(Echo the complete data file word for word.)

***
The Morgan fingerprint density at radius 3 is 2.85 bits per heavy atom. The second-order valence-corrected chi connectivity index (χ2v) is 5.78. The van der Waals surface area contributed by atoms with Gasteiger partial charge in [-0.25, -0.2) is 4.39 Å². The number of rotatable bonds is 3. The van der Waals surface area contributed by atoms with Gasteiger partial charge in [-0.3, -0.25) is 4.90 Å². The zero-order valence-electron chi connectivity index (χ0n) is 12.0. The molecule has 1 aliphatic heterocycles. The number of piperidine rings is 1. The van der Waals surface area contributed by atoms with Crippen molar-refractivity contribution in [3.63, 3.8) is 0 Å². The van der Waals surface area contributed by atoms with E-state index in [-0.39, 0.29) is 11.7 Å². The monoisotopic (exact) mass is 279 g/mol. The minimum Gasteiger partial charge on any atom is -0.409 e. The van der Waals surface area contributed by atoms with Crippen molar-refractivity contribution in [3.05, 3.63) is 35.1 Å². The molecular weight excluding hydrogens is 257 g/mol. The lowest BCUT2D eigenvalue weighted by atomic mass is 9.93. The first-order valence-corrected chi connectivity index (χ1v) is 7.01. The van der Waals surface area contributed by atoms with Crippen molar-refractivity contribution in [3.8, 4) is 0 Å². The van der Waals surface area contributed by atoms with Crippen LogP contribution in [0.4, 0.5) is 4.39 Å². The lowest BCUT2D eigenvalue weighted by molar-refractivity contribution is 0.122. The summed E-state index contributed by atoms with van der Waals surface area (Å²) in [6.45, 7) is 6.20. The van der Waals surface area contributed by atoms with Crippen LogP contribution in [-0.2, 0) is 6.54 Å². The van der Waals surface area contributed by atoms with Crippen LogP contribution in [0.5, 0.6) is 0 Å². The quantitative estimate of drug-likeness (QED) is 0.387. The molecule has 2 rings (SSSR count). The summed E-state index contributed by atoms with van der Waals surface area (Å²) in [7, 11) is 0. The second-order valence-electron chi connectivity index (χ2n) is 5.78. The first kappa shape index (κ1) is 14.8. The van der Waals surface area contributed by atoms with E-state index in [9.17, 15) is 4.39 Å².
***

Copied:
The Morgan fingerprint density at radius 3 is 2.85 bits per heavy atom. The second-order valence-corrected chi connectivity index (χ2v) is 5.78. The van der Waals surface area contributed by atoms with Gasteiger partial charge in [-0.25, -0.2) is 4.39 Å². The number of rotatable bonds is 3. The van der Waals surface area contributed by atoms with Gasteiger partial charge in [-0.3, -0.25) is 4.90 Å². The zero-order valence-electron chi connectivity index (χ0n) is 12.0. The molecule has 1 aliphatic heterocycles. The number of piperidine rings is 1. The van der Waals surface area contributed by atoms with Crippen molar-refractivity contribution in [3.63, 3.8) is 0 Å². The van der Waals surface area contributed by atoms with E-state index in [-0.39, 0.29) is 11.7 Å². The monoisotopic (exact) mass is 279 g/mol. The minimum Gasteiger partial charge on any atom is -0.409 e. The van der Waals surface area contributed by atoms with Crippen molar-refractivity contribution in [3.05, 3.63) is 35.1 Å². The molecular weight excluding hydrogens is 257 g/mol. The lowest BCUT2D eigenvalue weighted by atomic mass is 9.93. The first-order valence-corrected chi connectivity index (χ1v) is 7.01. The van der Waals surface area contributed by atoms with Crippen molar-refractivity contribution in [3.8, 4) is 0 Å². The van der Waals surface area contributed by atoms with Crippen LogP contribution in [0.4, 0.5) is 4.39 Å². The lowest BCUT2D eigenvalue weighted by molar-refractivity contribution is 0.122. The summed E-state index contributed by atoms with van der Waals surface area (Å²) in [6.45, 7) is 6.20. The van der Waals surface area contributed by atoms with Crippen LogP contribution in [-0.2, 0) is 6.54 Å². The van der Waals surface area contributed by atoms with Crippen LogP contribution in [0.5, 0.6) is 0 Å². The quantitative estimate of drug-likeness (QED) is 0.387. The molecule has 2 rings (SSSR count). The summed E-state index contributed by atoms with van der Waals surface area (Å²) in [7, 11) is 0. The second-order valence-electron chi connectivity index (χ2n) is 5.78. The first kappa shape index (κ1) is 14.8. The van der Waals surface area contributed by atoms with E-state index in [9.17, 15) is 4.39 Å².